How I will fish Lake Champlain

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JD Blackburn

We are down to two events remaining in the 2021 Bassmaster Elite Series season; Lake Champlain this week and then the St. Lawrence River next week. Our season will end by the middle of July, which is the first time in my eight years on the Elites that we have done that.

I still have a couple of Bassmaster Opens to fish in October, so I will have some time off after this. I need to finish the season strong. I am in 28th place in Bassmaster Angler of the Year points, so I can definitely fall out of the Classic with a bad ending to the season. There’s a lot on the line this week and next.

The good news is I love fishing in New York. It’s my favorite state to fish, and Lake Champlain is my favorite lake in the world. Bass act how they are supposed to act here. You can ride down the lake and see a spot and say, “There ought to be a bass there.” Then, you pull in and throw and there will be fish on it. That’s the way this place is. I’ve always had good vibes here. 

This week has felt like that, too. The second week of July is the earliest I have ever fished a tournament here. I’ve heard before about large “mixed bags” here consisting of big largemouth and smallmouth. And I have seen big bags of smallmouth and largemouth. In my opinion, those “mixed bags” are going to be the bigger bags here. The smallmouth bags will not be quite as big as they were last year; they are a lot skinnier. The fish are just getting done spawning, so that postspawn period of actively feeding back up is happening now. A 3.75-pound fish this week might weigh 4.25 here in two to three weeks. I haven’t seen a smallmouth over 4 pounds yet this week in practice.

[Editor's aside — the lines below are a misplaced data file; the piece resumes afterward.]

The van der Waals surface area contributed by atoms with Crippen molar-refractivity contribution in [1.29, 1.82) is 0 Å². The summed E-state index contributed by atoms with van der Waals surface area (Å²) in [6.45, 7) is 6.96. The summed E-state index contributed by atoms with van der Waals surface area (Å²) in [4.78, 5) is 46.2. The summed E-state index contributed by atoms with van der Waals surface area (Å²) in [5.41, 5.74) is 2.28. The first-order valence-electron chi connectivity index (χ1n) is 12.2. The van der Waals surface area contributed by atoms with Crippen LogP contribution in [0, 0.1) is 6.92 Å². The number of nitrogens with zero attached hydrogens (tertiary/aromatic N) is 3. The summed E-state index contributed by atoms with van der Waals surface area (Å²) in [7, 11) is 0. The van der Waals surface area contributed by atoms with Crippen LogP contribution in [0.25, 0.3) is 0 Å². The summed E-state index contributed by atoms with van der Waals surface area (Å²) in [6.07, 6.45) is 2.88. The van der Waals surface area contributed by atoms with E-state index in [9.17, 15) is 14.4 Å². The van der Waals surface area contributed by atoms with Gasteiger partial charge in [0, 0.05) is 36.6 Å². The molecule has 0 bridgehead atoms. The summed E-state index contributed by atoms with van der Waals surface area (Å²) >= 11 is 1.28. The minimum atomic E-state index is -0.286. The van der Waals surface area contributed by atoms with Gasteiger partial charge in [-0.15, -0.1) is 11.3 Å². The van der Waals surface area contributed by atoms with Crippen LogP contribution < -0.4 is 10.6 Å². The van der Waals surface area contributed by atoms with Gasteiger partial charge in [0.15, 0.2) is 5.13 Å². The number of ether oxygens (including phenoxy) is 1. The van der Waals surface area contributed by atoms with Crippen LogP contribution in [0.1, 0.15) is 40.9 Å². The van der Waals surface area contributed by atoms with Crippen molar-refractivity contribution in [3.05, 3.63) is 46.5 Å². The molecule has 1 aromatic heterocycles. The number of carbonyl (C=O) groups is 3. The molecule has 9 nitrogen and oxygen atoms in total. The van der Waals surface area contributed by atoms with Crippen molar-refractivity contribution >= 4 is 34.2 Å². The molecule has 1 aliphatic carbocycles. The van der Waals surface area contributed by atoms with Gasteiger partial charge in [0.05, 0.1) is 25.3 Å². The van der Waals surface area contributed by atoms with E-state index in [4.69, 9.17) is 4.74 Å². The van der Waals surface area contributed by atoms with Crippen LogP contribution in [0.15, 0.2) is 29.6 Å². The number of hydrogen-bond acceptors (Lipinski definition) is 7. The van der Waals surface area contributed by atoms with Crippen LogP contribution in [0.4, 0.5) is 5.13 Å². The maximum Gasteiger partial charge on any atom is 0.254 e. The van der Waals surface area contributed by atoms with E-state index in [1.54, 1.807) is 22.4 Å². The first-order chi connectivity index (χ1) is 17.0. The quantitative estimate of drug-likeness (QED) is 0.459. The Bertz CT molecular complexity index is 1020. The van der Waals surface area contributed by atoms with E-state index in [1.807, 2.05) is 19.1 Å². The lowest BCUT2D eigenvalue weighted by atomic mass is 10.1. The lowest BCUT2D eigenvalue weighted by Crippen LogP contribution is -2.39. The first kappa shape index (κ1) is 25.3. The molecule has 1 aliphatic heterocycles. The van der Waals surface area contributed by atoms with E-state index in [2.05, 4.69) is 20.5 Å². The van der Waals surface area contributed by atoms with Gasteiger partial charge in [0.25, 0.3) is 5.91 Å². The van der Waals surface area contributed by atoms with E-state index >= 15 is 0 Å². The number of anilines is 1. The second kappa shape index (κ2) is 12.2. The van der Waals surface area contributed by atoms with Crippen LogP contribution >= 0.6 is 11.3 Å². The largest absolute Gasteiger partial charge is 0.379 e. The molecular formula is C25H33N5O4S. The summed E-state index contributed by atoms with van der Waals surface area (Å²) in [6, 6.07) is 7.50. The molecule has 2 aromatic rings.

The smallmouth here are different from the ones you see on the Great Lakes and the St. Lawrence River. Their mouths are a little bit larger, and they are not as broad as we will see next week in Waddington. Another significant factor is the goby. I haven’t seen those are in Lake Champlain personally. They play a big role in building those 5-pound smallmouth. These fish here eat a lot of perch and crawfish.

I will spend some time this week trying to catch a couple of big largemouth, but I love fishing for smallmouth up here. This year I have the added enjoyment of the Lowrance Active Target, which allows me to watch the fish and see what they’re doing with my bait. It’s so much fun to me.

The goal, the way to win here, is to catch a good bag of smallmouth and then go catch a 5-pound largemouth. You have a lot better shot of catching a largemouth that size than a smallmouth. There’s a better chance of making the long run to the Ticonderoga at the south end of the lake, but a long run like that is not my style. It will be interesting to see how many guys do that. 

I love the north end of this lake and have concentrated my efforts here. I have caught fish from 5 feet out to 30 feet and looked even deeper. The fish are pretty scattered because it is early postspawn, but it is a lot of fun regardless. Leaving the dock on Day 1, I’m pretty sure I’m going to catch fish, but I’m not sure how big the bag will end up being. It will take at least 16 pounds a day to make the cut, most likely. Last year it took almost 17 pounds a day. 

Water temperatures this week have ranged from 68 up to 73. That’s pretty typical for up here. The water doesn’t get a whole lot warmer than that, so that’s not going to be a big factor this week. The weather has been great in practice, a little breezy, but not too bad. 

I’m excited to get this one started. Y’all stay tuned to Bassmaster.com to see how it goes.